India Point Park

India Point Park
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This question already has an answer here:

I want to select a dancer from this image dancer image. I have tried increasing tolerance, refining edges and using the smart brush for difficult places, but nothing can get satisfactory results. My best result is

How I can improve quality the quality of the selection?

enter image description here

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marked as duplicate by mattdm, Paul Cezanne, John Cavan, whuber, Michael Clark Apr 4 '13 at 0:55

This question has been asked before and already has an answer. If those answers do not fully address your question, please ask a new question.

Have you taken a look at this? -… - Covers the same ground I think. Basically try Select Color Range and then create a mask and use a combination of increasing contrast on the mask (to get pure black and white rather than grey) and painting with black/white brush on the mask to correct areas that are left over. – MikeW Mar 27 '13 at 23:15
up vote 0 down vote accepted

I wouldn't use Magic Wand. If you insist, then I'd suggest you adjust the tolerance level down so it doesn't grab more than you want. Mine has a tolerance defaulted to 32 - I would lower it to 6-8 to start. But I would recommend you use more accurate selection tool instead.

Here are the steps I would follow:

Duplicate your layer

Everything I do will be non-destructive, but it's handy to have a copy of your original for the later steps.

Make the best selection possible

First step is to make a decent selection. I would try Select > Color Range. Lasso or Magic Wand are going to do ok on the legs and body, but will be terrible on things like hair.

I've used a low value for "fuzziness" and "range" in order to not let Photoshop select more than I want. I chose "Sampled Colors" although you could try Highlights if the background is light enough. Select the "additive" dropper and click away on all the background until it is all highlighted. Adjust the fuzziness and range to get as much background without selecting too much of your subject.

Next I would use refine edge to get the edges and hair as good as possible.

You'll end up with something like this. Close but not near perfect.

enter image description here

Save as a mask

Now click OK. This will load the selection. On your duplicate layer, click on the create mask icon. The mask will have your subject mostly black and background white. Probably the opposite of what you want, so invert the mask (Ctrl/Cmd-I or Image > Invert).

enter image description here

Edit the mask

You should have some pure white (subject) and pure black (background). You will have two problems though. You'll have some grey parts that are neither black nor white. And you will have parts of your subject, like the shoes, that are similar to the background and are black.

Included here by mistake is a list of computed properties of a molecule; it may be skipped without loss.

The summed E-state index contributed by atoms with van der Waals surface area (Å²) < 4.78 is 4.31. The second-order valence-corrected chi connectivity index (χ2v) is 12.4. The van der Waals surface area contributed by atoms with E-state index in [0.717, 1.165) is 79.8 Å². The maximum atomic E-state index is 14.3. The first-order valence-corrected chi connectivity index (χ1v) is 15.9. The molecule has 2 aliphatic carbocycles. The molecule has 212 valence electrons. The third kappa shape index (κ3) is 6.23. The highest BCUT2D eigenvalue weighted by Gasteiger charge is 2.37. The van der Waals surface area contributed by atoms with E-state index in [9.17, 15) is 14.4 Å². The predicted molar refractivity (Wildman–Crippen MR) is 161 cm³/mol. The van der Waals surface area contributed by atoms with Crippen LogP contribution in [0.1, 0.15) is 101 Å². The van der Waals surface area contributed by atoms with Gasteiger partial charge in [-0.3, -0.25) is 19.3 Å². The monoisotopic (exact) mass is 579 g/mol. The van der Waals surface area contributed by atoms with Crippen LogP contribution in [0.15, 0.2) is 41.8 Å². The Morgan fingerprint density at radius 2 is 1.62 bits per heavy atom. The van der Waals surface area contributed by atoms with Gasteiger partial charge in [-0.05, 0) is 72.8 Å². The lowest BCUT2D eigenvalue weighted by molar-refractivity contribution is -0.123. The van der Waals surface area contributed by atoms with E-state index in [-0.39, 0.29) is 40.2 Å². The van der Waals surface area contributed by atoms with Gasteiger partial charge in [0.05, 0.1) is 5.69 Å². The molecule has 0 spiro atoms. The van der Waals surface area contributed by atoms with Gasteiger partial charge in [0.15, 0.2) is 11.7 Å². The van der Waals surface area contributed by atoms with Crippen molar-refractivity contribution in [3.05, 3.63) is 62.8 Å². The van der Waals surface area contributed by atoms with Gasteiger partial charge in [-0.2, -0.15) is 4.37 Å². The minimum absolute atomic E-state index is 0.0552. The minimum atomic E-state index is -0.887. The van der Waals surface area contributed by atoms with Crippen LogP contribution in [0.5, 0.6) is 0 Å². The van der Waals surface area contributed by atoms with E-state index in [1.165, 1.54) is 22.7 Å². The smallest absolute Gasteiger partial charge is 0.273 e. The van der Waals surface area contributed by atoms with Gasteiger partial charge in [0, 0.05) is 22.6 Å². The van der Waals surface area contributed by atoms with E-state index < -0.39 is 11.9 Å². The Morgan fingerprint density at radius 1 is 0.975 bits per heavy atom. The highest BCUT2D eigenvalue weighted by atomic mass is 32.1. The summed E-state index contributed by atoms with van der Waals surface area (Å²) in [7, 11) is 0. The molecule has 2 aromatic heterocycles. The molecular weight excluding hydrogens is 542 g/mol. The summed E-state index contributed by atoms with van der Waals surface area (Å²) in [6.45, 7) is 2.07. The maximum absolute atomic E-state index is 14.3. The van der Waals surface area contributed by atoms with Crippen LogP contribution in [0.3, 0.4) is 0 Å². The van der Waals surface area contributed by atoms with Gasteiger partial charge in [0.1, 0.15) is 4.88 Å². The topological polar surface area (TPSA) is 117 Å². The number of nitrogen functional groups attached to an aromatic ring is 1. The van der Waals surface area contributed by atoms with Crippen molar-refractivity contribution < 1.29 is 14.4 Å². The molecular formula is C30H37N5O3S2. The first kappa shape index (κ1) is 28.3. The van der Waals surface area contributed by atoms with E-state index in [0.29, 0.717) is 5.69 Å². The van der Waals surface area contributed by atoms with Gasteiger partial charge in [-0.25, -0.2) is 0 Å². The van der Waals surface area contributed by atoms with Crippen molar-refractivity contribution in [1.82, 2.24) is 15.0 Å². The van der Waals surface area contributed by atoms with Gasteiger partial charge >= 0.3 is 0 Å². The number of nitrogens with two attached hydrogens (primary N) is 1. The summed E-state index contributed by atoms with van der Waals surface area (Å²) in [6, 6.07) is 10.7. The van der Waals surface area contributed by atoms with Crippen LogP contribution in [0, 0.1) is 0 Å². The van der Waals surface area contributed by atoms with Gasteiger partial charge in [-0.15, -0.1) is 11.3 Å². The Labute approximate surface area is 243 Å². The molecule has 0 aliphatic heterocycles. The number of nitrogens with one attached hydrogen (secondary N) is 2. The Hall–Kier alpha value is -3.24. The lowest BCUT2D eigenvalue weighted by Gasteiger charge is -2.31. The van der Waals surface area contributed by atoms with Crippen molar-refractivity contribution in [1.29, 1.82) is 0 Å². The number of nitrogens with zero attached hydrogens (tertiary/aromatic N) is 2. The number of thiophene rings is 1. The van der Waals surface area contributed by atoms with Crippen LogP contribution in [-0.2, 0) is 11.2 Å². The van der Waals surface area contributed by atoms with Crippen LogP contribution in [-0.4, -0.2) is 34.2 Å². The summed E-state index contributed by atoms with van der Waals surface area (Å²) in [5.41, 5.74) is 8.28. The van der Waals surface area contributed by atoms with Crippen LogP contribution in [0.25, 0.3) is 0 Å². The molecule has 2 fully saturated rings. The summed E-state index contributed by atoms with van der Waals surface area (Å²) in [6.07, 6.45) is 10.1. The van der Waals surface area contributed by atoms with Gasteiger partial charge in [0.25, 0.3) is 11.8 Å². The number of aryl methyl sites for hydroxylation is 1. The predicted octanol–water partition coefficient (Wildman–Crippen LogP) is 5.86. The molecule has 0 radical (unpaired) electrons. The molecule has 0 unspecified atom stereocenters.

To address the grey areas, just choose the mask itself, then use Image > Adjustments > Levels and push the sliders towards each other to increase constrast. That will make some of the light grey turn white.

Now take a white brush and fill in any remaining grey areas in your subject, and correct anything like the shoes that is masked out. Use a black brush to fix any background areas.

By using the mask, you will work non-destructively and can correct things.

You should end up with a mask something like this:

enter image description here

One tip is to insert a blank layer that is close the the background you want to use in your final composite. For example I chose red. That way you can pick up things that might stick out in the final.

The below took 5 minutes. I didn't use refine edge, so the hair is rough, but the rest is a pretty good extraction I think

enter image description here

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You are not going to be able to get all of the background at once due to the color gradient. The way that I usually deal with this is to duplicate the layer and then delete the background layer. This will put a copy of the image over a transparent background. You can then erase the background with the erase tool.

You can also do some bulk removal of some color areas using a lower tolerance magic selection. It can also be helpful to put a brightly colored layer underneath to help you see any missed background (I typically use a bright red layer if there isn't any red in the image.)

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